umgekehrt aus als die Schule Darwin's wünscht, als man vielleicht
mit ihr wünschen dürfte: nämlich zu Ungunsten der Starken, der
Bevorrechtigten, der glücklichen Ausnahmen. Die Gattungen wachsen
nicht in der Vollkommenheit: die Schwachen werden immer wieder über
die Starken Herr, - das macht, sie sind die grosse Zahl, sie sind auch
klüger... Darwin hat den Geist vergessen (- das ist englisch!), die
Schwachen haben mehr Geist... Man muss Geist nöthig haben, um Geist zu
bekommen, - man verliert ihn, wenn man ihn nicht mehr nöthig hat. Wer
die Stärke hat, entschlägt sich des Geistes (- "lass fahren dahin!
denkt man heute in Deutschland - das Reich

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Text Comparison with On the Future of our Educational Institutions; Homer and Classical Philology Complete Works, Volume Three

Page 0
Nietzsche's aim, as is now pretty well known, was the elevation of the type man.
Page 12
Away with these pistols and compose yourselves.
Page 19
I ask myself to what purpose have I lived as a philosopher, if, possessed as you are of no mean intelligence and a genuine thirst for knowledge, all the years you have spent in my company have left no deeper impression upon you.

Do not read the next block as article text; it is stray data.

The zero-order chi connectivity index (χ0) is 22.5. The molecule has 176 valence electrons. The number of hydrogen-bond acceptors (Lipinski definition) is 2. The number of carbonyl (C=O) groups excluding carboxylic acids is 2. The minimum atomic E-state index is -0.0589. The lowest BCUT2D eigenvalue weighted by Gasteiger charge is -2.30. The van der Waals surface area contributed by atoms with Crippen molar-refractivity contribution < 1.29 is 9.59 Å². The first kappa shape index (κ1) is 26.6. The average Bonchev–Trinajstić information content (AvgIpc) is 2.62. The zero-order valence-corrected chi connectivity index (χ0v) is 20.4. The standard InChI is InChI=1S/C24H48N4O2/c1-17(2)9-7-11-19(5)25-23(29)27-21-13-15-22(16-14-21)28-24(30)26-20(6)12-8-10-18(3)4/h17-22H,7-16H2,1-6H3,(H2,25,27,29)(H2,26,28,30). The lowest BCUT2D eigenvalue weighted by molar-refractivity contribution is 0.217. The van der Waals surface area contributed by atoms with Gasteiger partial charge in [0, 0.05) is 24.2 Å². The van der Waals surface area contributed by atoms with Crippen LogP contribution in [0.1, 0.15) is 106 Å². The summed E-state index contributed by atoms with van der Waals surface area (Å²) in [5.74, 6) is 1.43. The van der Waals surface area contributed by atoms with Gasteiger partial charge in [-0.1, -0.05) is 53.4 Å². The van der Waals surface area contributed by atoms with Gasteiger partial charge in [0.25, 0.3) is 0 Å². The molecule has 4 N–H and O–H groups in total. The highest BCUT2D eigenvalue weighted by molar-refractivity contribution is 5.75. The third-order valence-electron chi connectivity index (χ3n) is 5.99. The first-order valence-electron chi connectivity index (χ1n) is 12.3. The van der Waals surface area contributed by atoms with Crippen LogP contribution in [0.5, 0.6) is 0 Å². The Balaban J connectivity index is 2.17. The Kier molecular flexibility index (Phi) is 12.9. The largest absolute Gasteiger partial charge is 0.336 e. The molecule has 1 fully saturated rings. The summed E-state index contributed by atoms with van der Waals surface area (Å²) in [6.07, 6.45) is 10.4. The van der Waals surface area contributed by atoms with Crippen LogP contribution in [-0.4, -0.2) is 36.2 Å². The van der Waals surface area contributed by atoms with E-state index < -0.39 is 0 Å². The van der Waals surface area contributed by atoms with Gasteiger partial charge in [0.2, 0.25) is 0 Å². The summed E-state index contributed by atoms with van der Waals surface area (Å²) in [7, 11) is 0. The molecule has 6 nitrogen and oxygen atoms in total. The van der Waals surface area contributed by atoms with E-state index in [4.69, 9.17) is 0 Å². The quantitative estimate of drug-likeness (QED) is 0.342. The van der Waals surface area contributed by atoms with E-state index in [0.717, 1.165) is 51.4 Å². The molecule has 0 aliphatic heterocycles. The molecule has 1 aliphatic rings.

Page 20
One must be blessed with overflowing wealth in order to live for the good of all on one's own resources! Extraordinary youngsters! They felt it incumbent upon them to imitate what is precisely most difficult and most high,--what is possible only to the master, when they, above all, should know how difficult and dangerous this is, and how many excellent gifts may be ruined by attempting it!" "I will conceal nothing from you, sir," the companion replied.
Page 25
Every one of them knows what he has had to suffer from the condition of culture in schools; every one of them would fain protect his offspring from the need of enduring similar drawbacks, even though he himself was compelled to submit to them.
Page 36
In what age? In an age which is led about blindly by the most sensational desires of the day, and which is not aware of the fact that, once that feeling for Hellenism is roused, it immediately becomes aggressive and must express itself by indulging in an incessant war with the so-called culture of the present.